Robert Moody opens Portland Symphony Orchestra season with musical fireworks

Robert Moody
Portland Press Herald

Now in his eighth season as music director of the Portland Symphony Orchestra and having announced that he would leave the orchestra after his 10th, Robert Moody opened the orchestra’s 91st season as a celebratory fanfare, with an emphasis on fireworks and grandeur. That seemed a reasonable approach. Programs that lean more decisively toward subtlety will follow later in the season, and in any case, it was not as if Moody presented nothing but potboilers on Sunday afternoon at Merrill Auditorium.

Much of the celebration, after all, flowed from Berlioz’s majestic Te Deum, a work in which brilliant effects and deeply moving settings of the liturgical text are intertwined, with much demanded of the orchestra, multiple choirs, and tenor and organ soloists, to say nothing of the conductor charged with holding it all together. And because the work’s logistical demands and sheer heft keep it from being performed very often, it gave Moody legitimate bragging rights for presenting a rarity. 

Moody opened the first half of the program, after a sturdy rendering of “The Star-Spangled Banner,” with Dvorák’s “Carnival” Overture, an explosion of cheerful energy. Dvorák composed this showpiece as the central panel of a trilogy meant to explore the forces of nature, life and love, and it remains the most popular of the three (the others, “In Nature’s Realm” and “Othello”) no doubt because the fast, loud flourishes and cymbal crashes of its opening and closing sections make it a fun listen.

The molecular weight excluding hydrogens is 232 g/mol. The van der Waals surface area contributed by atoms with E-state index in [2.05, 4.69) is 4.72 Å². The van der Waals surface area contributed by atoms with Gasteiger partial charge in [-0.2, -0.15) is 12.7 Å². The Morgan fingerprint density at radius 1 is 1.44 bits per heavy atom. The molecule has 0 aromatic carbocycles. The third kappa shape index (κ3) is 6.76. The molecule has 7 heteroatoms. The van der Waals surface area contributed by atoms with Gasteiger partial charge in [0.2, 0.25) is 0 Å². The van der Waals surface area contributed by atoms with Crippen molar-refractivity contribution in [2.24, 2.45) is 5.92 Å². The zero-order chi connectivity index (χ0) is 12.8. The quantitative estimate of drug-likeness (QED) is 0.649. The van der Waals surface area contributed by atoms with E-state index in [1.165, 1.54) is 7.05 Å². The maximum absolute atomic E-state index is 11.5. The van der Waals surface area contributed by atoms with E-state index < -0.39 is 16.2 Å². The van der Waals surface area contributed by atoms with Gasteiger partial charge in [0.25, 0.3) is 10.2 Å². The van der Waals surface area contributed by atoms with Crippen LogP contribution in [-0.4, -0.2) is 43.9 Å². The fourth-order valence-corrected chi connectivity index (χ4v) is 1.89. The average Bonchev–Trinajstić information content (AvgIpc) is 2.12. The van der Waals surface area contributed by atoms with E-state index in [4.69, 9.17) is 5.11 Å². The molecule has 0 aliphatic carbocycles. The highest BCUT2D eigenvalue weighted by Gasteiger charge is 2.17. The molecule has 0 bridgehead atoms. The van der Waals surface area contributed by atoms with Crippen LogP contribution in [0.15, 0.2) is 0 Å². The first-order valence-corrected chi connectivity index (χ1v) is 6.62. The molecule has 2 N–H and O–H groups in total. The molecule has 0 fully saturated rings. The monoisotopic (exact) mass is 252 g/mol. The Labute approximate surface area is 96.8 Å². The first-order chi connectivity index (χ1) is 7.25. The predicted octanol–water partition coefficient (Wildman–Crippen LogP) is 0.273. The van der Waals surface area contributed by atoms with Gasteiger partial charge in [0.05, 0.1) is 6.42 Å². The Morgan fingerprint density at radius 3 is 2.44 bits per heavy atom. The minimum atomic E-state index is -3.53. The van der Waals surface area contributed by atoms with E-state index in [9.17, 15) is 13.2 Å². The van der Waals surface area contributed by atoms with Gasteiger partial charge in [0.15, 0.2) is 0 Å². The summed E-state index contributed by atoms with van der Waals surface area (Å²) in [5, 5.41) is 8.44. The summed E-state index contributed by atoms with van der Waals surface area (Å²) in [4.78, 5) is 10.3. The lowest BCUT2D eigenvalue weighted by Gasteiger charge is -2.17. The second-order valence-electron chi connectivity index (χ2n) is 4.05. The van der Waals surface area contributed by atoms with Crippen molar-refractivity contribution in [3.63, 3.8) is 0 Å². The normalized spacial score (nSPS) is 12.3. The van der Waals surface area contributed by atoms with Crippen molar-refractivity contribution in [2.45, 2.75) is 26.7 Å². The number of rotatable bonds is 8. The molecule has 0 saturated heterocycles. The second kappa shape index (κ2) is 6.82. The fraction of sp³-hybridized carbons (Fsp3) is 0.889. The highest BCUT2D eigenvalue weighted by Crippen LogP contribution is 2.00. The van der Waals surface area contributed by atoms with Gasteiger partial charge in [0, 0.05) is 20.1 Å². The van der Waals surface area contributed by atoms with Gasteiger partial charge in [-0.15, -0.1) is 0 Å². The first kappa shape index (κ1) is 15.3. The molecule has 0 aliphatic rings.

It also offers a conductor a quick and easy way to show off an orchestra’s sound under extreme conditions. Moody, who told the audience that this overture was the first piece he ever conducted in public, during his college years, clearly knows its pitfalls, and he saw to it that his strings produced a big, robust sound that remained warm and rounded even in passages that can easily turn shrill. 

That was a complaint that could not be leveled against Moody’s performance of Berlioz’s titanic score, which was carefully contoured to allow the text to be heard clearly despite the density of the scoring, and which honored Berlioz’s intention that the piece be more dramatic than purely devotional.

Moody’s performing forces were a fraction of the more than 900 singers and players available to Berlioz at the work’s 1855 premiere, but he fielded at least 300 musicians, including the Boston Children’s Chorus, the Masterworks Chorus of the Choral Art Society, and members of the Vox Nova Chamber Choir, as well as the orchestra, organist Ray Cornils, and René Barbera, the tenor soloist. These combined forces produced an enormous, rich sound, beautifully blended and balanced. 

Read the rest of the review here